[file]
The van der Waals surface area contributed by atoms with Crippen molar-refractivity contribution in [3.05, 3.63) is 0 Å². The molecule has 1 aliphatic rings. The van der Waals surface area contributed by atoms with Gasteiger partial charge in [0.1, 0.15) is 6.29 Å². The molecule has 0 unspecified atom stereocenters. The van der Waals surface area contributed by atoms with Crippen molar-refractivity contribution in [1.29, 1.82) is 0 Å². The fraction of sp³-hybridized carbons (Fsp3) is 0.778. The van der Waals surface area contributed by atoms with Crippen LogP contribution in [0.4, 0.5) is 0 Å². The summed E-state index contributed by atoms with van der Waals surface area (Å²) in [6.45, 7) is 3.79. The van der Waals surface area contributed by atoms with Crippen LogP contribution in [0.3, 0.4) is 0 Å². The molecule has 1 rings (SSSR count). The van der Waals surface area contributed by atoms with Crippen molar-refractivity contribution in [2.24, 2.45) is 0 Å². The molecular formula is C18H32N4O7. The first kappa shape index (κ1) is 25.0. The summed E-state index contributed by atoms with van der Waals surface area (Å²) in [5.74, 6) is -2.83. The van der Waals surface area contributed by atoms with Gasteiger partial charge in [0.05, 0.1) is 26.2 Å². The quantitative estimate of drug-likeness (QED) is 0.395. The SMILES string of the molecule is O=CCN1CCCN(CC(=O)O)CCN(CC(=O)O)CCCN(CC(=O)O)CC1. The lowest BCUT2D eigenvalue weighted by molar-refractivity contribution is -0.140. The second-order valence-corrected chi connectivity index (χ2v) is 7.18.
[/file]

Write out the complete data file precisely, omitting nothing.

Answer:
The van der Waals surface area contributed by atoms with Crippen molar-refractivity contribution in [3.05, 3.63) is 0 Å². The molecule has 1 aliphatic rings. The van der Waals surface area contributed by atoms with Gasteiger partial charge in [0.1, 0.15) is 6.29 Å². The molecule has 0 unspecified atom stereocenters. The van der Waals surface area contributed by atoms with Crippen molar-refractivity contribution in [1.29, 1.82) is 0 Å². The fraction of sp³-hybridized carbons (Fsp3) is 0.778. The van der Waals surface area contributed by atoms with Crippen LogP contribution in [0.4, 0.5) is 0 Å². The summed E-state index contributed by atoms with van der Waals surface area (Å²) in [6.45, 7) is 3.79. The van der Waals surface area contributed by atoms with Crippen LogP contribution in [0.3, 0.4) is 0 Å². The molecule has 1 rings (SSSR count). The van der Waals surface area contributed by atoms with Crippen molar-refractivity contribution in [2.24, 2.45) is 0 Å². The molecular formula is C18H32N4O7. The first kappa shape index (κ1) is 25.0. The summed E-state index contributed by atoms with van der Waals surface area (Å²) in [5.74, 6) is -2.83. The van der Waals surface area contributed by atoms with Gasteiger partial charge in [0.05, 0.1) is 26.2 Å². The quantitative estimate of drug-likeness (QED) is 0.395. The SMILES string of the molecule is O=CCN1CCCN(CC(=O)O)CCN(CC(=O)O)CCCN(CC(=O)O)CC1. The lowest BCUT2D eigenvalue weighted by molar-refractivity contribution is -0.140. The second-order valence-corrected chi connectivity index (χ2v) is 7.18.